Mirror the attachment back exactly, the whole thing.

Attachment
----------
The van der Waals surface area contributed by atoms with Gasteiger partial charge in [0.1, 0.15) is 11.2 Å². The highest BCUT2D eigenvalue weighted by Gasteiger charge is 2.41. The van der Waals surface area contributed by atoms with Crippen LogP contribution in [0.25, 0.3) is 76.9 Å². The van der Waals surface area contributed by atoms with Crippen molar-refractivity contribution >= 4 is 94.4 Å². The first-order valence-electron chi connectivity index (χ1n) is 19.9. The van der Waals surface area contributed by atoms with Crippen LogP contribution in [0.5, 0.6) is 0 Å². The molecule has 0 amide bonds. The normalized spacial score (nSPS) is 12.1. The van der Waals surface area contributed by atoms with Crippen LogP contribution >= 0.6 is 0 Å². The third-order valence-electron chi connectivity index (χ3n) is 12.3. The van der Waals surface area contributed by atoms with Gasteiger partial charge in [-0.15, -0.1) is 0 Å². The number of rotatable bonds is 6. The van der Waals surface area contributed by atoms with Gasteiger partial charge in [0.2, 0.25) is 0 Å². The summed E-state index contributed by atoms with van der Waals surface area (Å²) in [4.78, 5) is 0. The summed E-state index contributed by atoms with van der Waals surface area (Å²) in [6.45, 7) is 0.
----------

The van der Waals surface area contributed by atoms with Gasteiger partial charge in [0.1, 0.15) is 11.2 Å². The highest BCUT2D eigenvalue weighted by Gasteiger charge is 2.41. The van der Waals surface area contributed by atoms with Crippen LogP contribution in [0.25, 0.3) is 76.9 Å². The van der Waals surface area contributed by atoms with Crippen molar-refractivity contribution >= 4 is 94.4 Å². The first-order valence-electron chi connectivity index (χ1n) is 19.9. The van der Waals surface area contributed by atoms with Crippen LogP contribution in [0.5, 0.6) is 0 Å². The molecule has 0 amide bonds. The normalized spacial score (nSPS) is 12.1. The van der Waals surface area contributed by atoms with Crippen LogP contribution >= 0.6 is 0 Å². The third-order valence-electron chi connectivity index (χ3n) is 12.3. The van der Waals surface area contributed by atoms with Gasteiger partial charge in [-0.15, -0.1) is 0 Å². The number of rotatable bonds is 6. The van der Waals surface area contributed by atoms with Gasteiger partial charge in [0.2, 0.25) is 0 Å². The summed E-state index contributed by atoms with van der Waals surface area (Å²) in [4.78, 5) is 0. The summed E-state index contributed by atoms with van der Waals surface area (Å²) in [6.45, 7) is 0.